In 1999 Arno developed a structured process for designing planetary surface vehicles. This design process used a systematic approach that began by assessing requirements and needs, mission constraints, mass limits, power allowances, etc. Using this process Arno developed a pressurized rover concept for a hypothetical lunar polar mission. The rover was specifically designed to carry up to 500 kg of plowing, digging, and drilling equipment. It was also designed with manipulator arms that could lift up to 50 kg. The 6,080 kg rover consisted of a 6 mm thick aluminum pressure shell with stiffener construction for rugged duty. One airlock provided compatibility with base habitat modules. The power system consisted of fuel cells providing a nominal 2.5 kW continuous and 6 kW peak electrical power. Four wheels ,1.5 m diameter and 0.5 m wide, provided all wheel drive with motors, speed reducing transmission, and steering mechanism in each wheel. The design included power and weight requirements of various drilling, digging, and hoisting equipment. A crew of three could be accommodated for a six day sortie, at a maximum range of 100 km. Assuming only 1 hr per day of traveling, the rover's maximum speed was 20 km/hr, in good road conditions. The polar rover was able to cross crevices up to 1 m wide, and traverse solid soil grades of 30 percent, and 20 percent for loose soil terrain.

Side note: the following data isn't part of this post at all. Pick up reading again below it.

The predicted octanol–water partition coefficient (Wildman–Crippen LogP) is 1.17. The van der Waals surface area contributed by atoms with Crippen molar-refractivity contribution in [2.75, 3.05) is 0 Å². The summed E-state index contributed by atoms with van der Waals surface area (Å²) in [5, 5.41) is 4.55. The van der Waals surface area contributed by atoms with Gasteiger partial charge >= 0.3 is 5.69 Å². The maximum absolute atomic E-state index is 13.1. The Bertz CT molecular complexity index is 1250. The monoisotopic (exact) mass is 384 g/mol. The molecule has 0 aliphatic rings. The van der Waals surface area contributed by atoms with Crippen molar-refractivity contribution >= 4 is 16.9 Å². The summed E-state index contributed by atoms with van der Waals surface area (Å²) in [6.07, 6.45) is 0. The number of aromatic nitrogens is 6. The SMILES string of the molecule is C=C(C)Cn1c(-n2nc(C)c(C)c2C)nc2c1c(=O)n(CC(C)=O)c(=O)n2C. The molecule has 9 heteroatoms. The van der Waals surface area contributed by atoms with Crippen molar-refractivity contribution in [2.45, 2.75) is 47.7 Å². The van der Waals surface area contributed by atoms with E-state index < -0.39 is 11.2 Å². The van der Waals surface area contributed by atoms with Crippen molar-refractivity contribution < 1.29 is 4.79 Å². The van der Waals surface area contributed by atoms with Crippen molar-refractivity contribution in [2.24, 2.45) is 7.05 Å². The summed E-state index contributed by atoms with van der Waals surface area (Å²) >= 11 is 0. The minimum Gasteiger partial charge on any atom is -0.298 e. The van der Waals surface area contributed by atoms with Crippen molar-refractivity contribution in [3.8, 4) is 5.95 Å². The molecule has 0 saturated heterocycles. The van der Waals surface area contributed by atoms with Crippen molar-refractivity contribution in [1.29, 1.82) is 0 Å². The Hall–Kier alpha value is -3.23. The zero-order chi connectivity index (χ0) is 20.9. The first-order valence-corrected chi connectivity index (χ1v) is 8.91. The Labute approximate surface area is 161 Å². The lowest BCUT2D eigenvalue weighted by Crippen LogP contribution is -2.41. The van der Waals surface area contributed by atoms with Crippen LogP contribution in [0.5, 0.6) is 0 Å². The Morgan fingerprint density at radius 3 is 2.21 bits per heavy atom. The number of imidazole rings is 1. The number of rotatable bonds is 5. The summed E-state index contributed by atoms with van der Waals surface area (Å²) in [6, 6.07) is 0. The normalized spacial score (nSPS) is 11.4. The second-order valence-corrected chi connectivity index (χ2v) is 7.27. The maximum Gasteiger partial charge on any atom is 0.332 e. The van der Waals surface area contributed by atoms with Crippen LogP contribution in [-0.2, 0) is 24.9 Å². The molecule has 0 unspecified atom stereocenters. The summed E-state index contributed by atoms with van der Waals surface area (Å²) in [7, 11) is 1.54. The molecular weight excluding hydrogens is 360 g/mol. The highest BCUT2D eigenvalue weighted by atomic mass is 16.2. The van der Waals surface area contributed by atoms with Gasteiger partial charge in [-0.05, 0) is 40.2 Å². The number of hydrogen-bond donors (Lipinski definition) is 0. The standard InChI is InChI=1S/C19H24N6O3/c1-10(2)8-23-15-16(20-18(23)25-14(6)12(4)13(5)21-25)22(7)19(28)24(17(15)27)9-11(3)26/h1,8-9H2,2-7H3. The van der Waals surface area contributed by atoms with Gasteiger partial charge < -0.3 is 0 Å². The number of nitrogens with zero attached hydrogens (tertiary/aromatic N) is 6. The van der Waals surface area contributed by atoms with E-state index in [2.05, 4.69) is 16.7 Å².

Crew Size: 3. Electric System: 6.00 average kW.
Gross mass: 6,080 kg (13,400 lb).